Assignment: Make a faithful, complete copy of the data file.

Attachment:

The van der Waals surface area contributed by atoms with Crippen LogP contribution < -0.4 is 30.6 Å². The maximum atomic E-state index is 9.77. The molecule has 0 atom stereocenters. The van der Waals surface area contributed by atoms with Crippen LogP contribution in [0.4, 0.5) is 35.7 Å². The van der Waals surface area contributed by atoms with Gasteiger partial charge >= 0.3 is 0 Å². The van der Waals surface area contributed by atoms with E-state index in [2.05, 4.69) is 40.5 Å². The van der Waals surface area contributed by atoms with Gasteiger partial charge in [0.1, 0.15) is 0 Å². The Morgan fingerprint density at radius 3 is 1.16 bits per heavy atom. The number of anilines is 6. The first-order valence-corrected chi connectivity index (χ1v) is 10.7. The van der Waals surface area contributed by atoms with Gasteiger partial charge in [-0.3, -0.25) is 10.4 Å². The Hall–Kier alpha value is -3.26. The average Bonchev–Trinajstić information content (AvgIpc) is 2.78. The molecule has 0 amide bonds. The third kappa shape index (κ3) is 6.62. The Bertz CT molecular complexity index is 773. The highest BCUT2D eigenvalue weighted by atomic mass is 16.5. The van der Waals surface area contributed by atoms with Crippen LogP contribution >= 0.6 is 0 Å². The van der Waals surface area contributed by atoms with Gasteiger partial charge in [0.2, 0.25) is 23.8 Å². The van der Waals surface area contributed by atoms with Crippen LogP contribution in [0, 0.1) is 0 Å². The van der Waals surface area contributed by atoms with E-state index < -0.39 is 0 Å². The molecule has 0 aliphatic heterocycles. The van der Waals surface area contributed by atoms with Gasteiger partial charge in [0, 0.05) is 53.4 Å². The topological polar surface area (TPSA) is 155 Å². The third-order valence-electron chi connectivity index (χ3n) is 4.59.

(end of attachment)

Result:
The van der Waals surface area contributed by atoms with Crippen LogP contribution < -0.4 is 30.6 Å². The maximum atomic E-state index is 9.77. The molecule has 0 atom stereocenters. The van der Waals surface area contributed by atoms with Crippen LogP contribution in [0.4, 0.5) is 35.7 Å². The van der Waals surface area contributed by atoms with Gasteiger partial charge >= 0.3 is 0 Å². The van der Waals surface area contributed by atoms with E-state index in [2.05, 4.69) is 40.5 Å². The van der Waals surface area contributed by atoms with Gasteiger partial charge in [0.1, 0.15) is 0 Å². The Morgan fingerprint density at radius 3 is 1.16 bits per heavy atom. The number of anilines is 6. The first-order valence-corrected chi connectivity index (χ1v) is 10.7. The van der Waals surface area contributed by atoms with Gasteiger partial charge in [-0.3, -0.25) is 10.4 Å². The Hall–Kier alpha value is -3.26. The average Bonchev–Trinajstić information content (AvgIpc) is 2.78. The molecule has 0 amide bonds. The third kappa shape index (κ3) is 6.62. The Bertz CT molecular complexity index is 773. The highest BCUT2D eigenvalue weighted by atomic mass is 16.5. The van der Waals surface area contributed by atoms with Crippen LogP contribution >= 0.6 is 0 Å². The van der Waals surface area contributed by atoms with Gasteiger partial charge in [0.2, 0.25) is 23.8 Å². The van der Waals surface area contributed by atoms with Crippen LogP contribution in [0, 0.1) is 0 Å². The van der Waals surface area contributed by atoms with E-state index < -0.39 is 0 Å². The molecule has 0 aliphatic heterocycles. The van der Waals surface area contributed by atoms with Gasteiger partial charge in [0, 0.05) is 53.4 Å². The topological polar surface area (TPSA) is 155 Å². The third-order valence-electron chi connectivity index (χ3n) is 4.59.